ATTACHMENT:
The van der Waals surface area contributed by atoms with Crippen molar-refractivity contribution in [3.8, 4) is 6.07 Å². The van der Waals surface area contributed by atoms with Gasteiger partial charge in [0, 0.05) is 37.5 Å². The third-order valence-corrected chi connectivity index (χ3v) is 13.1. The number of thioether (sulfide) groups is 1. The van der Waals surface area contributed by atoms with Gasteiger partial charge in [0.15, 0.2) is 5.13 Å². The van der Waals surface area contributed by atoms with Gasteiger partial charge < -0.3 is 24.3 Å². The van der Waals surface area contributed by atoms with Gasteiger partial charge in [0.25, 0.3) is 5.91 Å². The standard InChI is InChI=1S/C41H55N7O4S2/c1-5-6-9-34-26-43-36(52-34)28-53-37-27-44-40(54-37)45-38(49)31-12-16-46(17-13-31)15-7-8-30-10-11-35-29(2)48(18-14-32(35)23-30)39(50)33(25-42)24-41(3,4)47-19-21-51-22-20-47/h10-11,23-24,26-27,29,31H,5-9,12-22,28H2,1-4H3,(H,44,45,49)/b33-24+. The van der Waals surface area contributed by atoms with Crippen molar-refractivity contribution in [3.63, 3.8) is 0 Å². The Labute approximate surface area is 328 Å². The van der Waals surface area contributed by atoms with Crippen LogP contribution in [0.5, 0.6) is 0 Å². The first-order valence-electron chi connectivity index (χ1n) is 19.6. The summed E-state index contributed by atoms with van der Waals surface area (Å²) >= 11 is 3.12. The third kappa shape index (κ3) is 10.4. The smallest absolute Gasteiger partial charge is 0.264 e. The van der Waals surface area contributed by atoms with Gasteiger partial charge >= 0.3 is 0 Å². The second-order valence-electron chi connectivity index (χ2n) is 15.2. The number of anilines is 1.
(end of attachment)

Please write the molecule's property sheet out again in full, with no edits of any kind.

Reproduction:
The van der Waals surface area contributed by atoms with Crippen molar-refractivity contribution in [3.8, 4) is 6.07 Å². The van der Waals surface area contributed by atoms with Gasteiger partial charge in [0, 0.05) is 37.5 Å². The third-order valence-corrected chi connectivity index (χ3v) is 13.1. The number of thioether (sulfide) groups is 1. The van der Waals surface area contributed by atoms with Gasteiger partial charge in [0.15, 0.2) is 5.13 Å². The van der Waals surface area contributed by atoms with Gasteiger partial charge < -0.3 is 24.3 Å². The van der Waals surface area contributed by atoms with Gasteiger partial charge in [0.25, 0.3) is 5.91 Å². The standard InChI is InChI=1S/C41H55N7O4S2/c1-5-6-9-34-26-43-36(52-34)28-53-37-27-44-40(54-37)45-38(49)31-12-16-46(17-13-31)15-7-8-30-10-11-35-29(2)48(18-14-32(35)23-30)39(50)33(25-42)24-41(3,4)47-19-21-51-22-20-47/h10-11,23-24,26-27,29,31H,5-9,12-22,28H2,1-4H3,(H,44,45,49)/b33-24+. The van der Waals surface area contributed by atoms with Crippen molar-refractivity contribution in [3.63, 3.8) is 0 Å². The Labute approximate surface area is 328 Å². The van der Waals surface area contributed by atoms with Crippen LogP contribution in [0.5, 0.6) is 0 Å². The first-order valence-electron chi connectivity index (χ1n) is 19.6. The summed E-state index contributed by atoms with van der Waals surface area (Å²) >= 11 is 3.12. The third kappa shape index (κ3) is 10.4. The smallest absolute Gasteiger partial charge is 0.264 e. The van der Waals surface area contributed by atoms with Gasteiger partial charge >= 0.3 is 0 Å². The second-order valence-electron chi connectivity index (χ2n) is 15.2. The number of anilines is 1.